You Already Have a Bring Your Own Device Policy: What We've Discovered About How We Now Work

Bring Your Own Device (BYOD) is a policy in which a company allows users to use their own device (computer, smartphone, tablet) to do company work. With the shift to remote working, company devices are now being used at home more than ever.

Instead of a codified “Bring Your Own Device” policy, that would allow access to company apps and files on an employee’s personal device, we now have the opposite happening: employees are connecting their personal apps and files to their work devices, and using those devices for leisure. Behold, the rise of Bring Your Company Device (BYCD)!

With the move to an entirely distributed workforce that many organizations are experiencing, it shouldn't be surprising that this has happened. Some employees have always used work devices for personal use, even in a traditional office environment. But what is surprising is the increased frequency of users accessing sites generally considered inappropriate for work between 2020 and now.

We looked at over 1 million active company machines (processing roughly 3 billion DNS queries per single day) on our network and saw that the percentage of network traffic to streaming sites grew nearly 300% from February 2020 to February 2021—employees are spending more time than ever watching streaming content at work.

We also noticed a peculiar pattern of when users were looking at streaming content and other sites.

Starting at 10 a.m., that's when users were most likely to visit adult content on work devices. An hour later, at 11 a.m., was the most frequent time of day for them to check out dating sites. By 12:30 (and for roughly the length of 2-hour movie), users were more likely to view streaming. And at 1 p.m. is when gaming sites were most-often visited.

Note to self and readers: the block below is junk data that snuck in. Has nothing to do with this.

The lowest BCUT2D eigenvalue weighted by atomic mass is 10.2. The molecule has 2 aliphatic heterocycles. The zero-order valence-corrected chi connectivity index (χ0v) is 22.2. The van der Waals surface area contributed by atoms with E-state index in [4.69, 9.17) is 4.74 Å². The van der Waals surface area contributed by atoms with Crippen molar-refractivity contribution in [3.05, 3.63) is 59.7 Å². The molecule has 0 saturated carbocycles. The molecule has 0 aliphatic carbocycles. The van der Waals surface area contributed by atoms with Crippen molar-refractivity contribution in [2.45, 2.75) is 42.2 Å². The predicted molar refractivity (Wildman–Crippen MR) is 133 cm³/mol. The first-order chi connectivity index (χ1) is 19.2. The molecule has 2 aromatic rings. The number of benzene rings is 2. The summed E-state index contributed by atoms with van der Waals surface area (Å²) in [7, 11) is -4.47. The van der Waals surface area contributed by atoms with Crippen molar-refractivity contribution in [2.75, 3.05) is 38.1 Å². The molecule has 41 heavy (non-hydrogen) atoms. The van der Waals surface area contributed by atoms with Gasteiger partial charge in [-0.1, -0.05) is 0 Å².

Traffic to dating sites also grew 59% between 2020 and 2021.

Interestingly, though social media is a known time-waster, only 10% of businesses on our network are blocking social media access to their employees. Our customers are most likely to block Snapchat (9.6% blocked) or Instagram (5.9% blocked). Twitter, Facebook, and TikTok are all blocked on our network at nearly the same rate, between 3.4% and 3.9% (respectively). When we polled our employees internally asking them which social sites were most blocked on our network, the most common answer was Facebook.

Finally, when it comes to cybersecurity, we were able to determine a pattern between the successful identification of a phishing scam between users who were using their company devices during work hours, or during leisure time. Employees using such devices during work correctly flag sites as phishing 90% of the time. But users are nearly 40% less likely to correctly flag phishing sites when browsing during their leisure time. It seems that context is everything.

Although the concept of BYOD has been around for years, it has been flipped on its head. Your company-owned device is now doing double duty in the off hours. This creates additional security risk because of shadow IT applications, visits to risky websites, and filesharing occurring off-network. Blending work and pleasure on a single device is here to stay, but make sure your cybersecurity accounts for the myriad of ways in which each device will be used, not just usage in a 9-5 work context.

A content filtering tool that gives you the ability to schedule policies for certain times can greatly increase productivity and lower your cybersecurity vulnerability by locking down visits to high-risk sites, and keeping users off time wasters. Get a free trial of DNSFilter.

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